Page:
The limitations of this study include the small sample size, and therefore further investigation is necessary to confirm the study’s findings. Also, we did not follow up with the participants at later time points to see if their skills underwent further decline with time. These data are needed in addition to further studies on quantifying decay in retained surgical skill over time and on standardizing TORS training protocol in the context of a standardized protocol incorporating other skill sets required for TORS, such as preoperative assessment and endoscopy skills.
In conclusion, physicians in training are able to acquire and retain robotic surgery competency using the dVSS virtual reality simulator. While all were able to achieve competency, the findings suggest that a standard one-size-fits-all training time or number of exercise attempts requirement should not be used as a measure of successful training completion. Participants who were able to acquire relevant skills faster tended to retain robotic skills longer than participants requiring longer initial training times. However, on retraining, all participants were able to regain equivalent levels of competence with no significant difference in final scores. This information can help establish a virtual reality simulator–based training program for residents prior to their clinical introduction to TORS. It also can provide a benchmark for determining TORS surgical volume or simulator training necessary to maintain competency. This study then serves as a preliminary report of initial findings, and we intend to continue to expand the study to include a larger study size as well as to follow-up with participants at later time points.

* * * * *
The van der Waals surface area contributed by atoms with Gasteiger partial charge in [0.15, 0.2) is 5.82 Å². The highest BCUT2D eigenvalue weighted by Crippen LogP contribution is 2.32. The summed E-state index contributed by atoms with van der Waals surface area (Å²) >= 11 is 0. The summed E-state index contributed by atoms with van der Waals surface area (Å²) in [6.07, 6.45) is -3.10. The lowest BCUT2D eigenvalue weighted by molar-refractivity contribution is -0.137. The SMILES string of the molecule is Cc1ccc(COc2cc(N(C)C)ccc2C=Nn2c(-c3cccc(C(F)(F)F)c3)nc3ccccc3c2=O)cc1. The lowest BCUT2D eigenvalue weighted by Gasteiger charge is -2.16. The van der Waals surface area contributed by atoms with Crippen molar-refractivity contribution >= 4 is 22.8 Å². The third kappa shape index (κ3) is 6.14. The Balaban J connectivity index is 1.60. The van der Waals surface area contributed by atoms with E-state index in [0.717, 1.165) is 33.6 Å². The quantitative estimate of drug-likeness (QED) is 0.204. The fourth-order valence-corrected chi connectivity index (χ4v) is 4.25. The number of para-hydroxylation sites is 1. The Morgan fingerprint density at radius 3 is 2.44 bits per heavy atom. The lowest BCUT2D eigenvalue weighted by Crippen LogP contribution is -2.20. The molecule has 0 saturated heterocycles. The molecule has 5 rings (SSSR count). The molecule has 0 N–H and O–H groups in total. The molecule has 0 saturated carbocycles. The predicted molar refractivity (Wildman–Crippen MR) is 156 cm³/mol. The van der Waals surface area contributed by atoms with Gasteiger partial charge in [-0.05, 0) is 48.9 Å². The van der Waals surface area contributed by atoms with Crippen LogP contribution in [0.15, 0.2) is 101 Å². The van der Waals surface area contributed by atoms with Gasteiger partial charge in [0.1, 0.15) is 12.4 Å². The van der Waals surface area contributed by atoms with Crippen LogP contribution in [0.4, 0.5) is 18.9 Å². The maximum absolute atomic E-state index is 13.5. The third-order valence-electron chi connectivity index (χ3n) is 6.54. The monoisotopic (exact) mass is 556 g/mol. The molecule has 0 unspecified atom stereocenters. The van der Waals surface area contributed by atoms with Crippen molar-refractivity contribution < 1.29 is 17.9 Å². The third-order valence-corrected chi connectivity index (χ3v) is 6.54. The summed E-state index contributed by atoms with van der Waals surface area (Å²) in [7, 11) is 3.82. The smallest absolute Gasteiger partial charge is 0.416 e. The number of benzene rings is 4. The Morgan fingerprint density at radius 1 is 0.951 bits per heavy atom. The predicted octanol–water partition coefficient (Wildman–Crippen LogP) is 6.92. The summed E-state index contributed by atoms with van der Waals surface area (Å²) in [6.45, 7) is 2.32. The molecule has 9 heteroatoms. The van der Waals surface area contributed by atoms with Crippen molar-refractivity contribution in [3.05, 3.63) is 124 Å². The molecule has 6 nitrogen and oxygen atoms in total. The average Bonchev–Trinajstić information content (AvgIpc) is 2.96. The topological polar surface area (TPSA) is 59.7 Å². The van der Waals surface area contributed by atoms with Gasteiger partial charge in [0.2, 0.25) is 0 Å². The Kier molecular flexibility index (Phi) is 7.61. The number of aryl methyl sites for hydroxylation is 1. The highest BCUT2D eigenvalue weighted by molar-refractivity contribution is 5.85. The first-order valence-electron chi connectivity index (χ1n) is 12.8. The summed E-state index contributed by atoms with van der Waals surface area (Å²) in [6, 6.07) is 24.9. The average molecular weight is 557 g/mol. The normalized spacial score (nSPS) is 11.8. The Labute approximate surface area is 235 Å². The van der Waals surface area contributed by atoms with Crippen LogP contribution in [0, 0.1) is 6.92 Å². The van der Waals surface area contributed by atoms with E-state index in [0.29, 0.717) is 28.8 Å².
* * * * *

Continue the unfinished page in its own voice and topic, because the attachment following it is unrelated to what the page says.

Submitted for Publication: April 3, 2013; final revision received July 9, 2013; accepted July 28, 2013.
Corresponding Author: Baran D. Sumer, MD, Department of Otolaryngology–Head and Neck Surgery, Simmons Comprehensive Cancer Center, University of Texas Southwestern Medical Center, 5323 Harry Hines Blvd, Dallas, TX 75390 (firstname.lastname@example.org).
Published Online: September 19, 2013. doi:10.1001/jamaoto.2013.4720.
Author Contributions: Dr Sumer had full access to all the data in the study and takes responsibility for the integrity of the data and the accuracy of the data analysis.
Study concept and design: Both authors.
Acquisition of data: Both authors.
Analysis and interpretation of data: Both authors.
Drafting of the manuscript: Both authors.
Critical revision of the manuscript for important intellectual content: Sumer.
Statistical analysis: Both authors.
Obtained funding: Zhang.
Administrative, technical, or material support: Sumer.
Study supervision: Sumer.
Conflict of Interest Disclosures: Dr Sumer has received honoraria from Intuitive Surgical Inc for serving as a surgical proctor. No other disclosures are reported.
Role of the Sponsor: Intuitive Surgical Inc had no role in the design and conduct of the study; collection, management, analysis, and interpretation of the data; and preparation, review, or approval of the manuscript; and decision to submit the manuscript for publication.
Funding/Support: The study was supported by the University of Texas Southwestern Medical Student Research Program.
Previous Presentation: This study was presented at the American Head and Neck Society 2013 Annual Meeting; April 10, 2013; Orlando, Florida.